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Communicating on Difficult Issues (Case Study)

Question: As a small domestic violence service agency in rural Pennsylvania, we face a real communications challenge. Whenever we publicize our existence or events or what have you, our communications are seen as bad news, i.e. that there is domestic violence in our county. How do we make sure the public is aware of this important issue and of the help that is available without “turning off”? The general public often holds erroneous beliefs about the cause, prevalence, etc. of domestic violence.

– Cheryl Miller
Training Coordinator/Legal Advocate
SAFE, Inc
Clarion County, PA

Dear Cheryl,

You’re facing a classic communications dilemma – talking about an issue that makes people uncomfortable. Many audiences don’t want to hear it and respond with the “it has nothing to do with me, so I don’t want to know about it” mind-set. So how do you communicate in a way that ensures your audiences really listen to what you’re saying, and respond in the way you wish?

Keep in mind that, in most cases, the underlying foundation of difficult issues is the soft, or the human, issues – attitudes, opinions, self-image, values, beliefs, and feelings about how the world is organized and people’s place in it. This context is difficult enough to tackle in a one-to-one, face-to-face conversation, much less through broader communications strategies.

However, Cheryl, you’ve already identified the challenge (an important first step), and there are definitely some concrete steps you can take to build public awareness of the issue and ensure that county residents know that SAFE is there to help.

Clearly Define Your Communications Goals

The first step is to precisely define your communications goals so that you focus your communications work in the right direction. Here’s what I think your goals are likely to be:

  • Raise awareness that SAFE is there to help victims of domestic violence.
  • Educate the public about domestic violence so that people are able to identify their situation as victims or abusers.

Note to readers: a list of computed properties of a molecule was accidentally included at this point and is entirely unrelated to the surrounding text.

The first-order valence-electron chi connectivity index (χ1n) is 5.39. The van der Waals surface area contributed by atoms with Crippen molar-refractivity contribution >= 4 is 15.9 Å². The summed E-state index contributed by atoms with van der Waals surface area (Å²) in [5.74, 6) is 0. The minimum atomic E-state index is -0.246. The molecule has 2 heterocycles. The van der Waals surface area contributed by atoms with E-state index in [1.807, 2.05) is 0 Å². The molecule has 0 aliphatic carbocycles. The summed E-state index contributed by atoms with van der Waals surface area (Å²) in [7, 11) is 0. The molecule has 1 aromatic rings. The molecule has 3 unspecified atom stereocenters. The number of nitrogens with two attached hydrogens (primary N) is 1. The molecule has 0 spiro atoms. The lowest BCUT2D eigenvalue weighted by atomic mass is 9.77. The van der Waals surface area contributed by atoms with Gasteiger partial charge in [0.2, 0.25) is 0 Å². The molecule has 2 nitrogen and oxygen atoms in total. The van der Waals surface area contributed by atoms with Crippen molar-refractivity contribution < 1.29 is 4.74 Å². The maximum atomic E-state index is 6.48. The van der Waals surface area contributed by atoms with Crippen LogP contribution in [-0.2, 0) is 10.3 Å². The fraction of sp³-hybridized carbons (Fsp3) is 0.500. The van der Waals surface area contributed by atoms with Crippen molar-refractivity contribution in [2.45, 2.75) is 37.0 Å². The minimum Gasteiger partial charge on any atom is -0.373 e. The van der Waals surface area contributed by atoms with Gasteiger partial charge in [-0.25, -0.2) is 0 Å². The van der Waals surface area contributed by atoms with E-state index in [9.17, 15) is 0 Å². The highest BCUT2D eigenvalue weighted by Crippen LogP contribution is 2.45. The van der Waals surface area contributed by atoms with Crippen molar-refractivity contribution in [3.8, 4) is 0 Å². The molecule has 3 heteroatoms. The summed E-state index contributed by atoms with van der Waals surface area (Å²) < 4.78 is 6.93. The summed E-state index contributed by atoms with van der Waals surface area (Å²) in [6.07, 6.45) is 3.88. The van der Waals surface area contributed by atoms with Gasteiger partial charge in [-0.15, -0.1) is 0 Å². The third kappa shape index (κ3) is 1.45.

• Motivate behavioral change among abusers and abuse victims.
  • Change policy to improve protection for and support of victims of domestic violence.

In order to achieve these goals, SAFE must:

  • Create and/or retain a positive reputation in the community so that the legal and social welfare systems, county government, education and religious institutions, donors, and others view SAFE as an ally, rather than an adversary.

Pinpoint Who You Really Need to Talk To

Next, look closely at your audiences and see just who composes that “general public.” For many nonprofits, the general public remains a vast, undefined secondary audience. For an organization like yours, focused on a problem so often hidden, the general public is a primary audience. Having volunteered in domestic violence shelters, I know that it’s impossible to predict who may need your help. So you need to get the word out there quite broadly.

In addition, in order to meet your communications goals, I’d suggest targeting the following audiences, who can serve as intermediaries:

  • Caregivers: Social service agencies, the medical community;
  • Clergy and teachers: School and religious institution staff;
  • Legal: Police, the judiciary;
  • Children’s and family-oriented organizations: Church groups, Girl and Boy Scouts;
  • Community organizations: Library, civic clubs;
  • Press.

Also, for realization of your policy goals, you’ll want to reach legislators at all levels.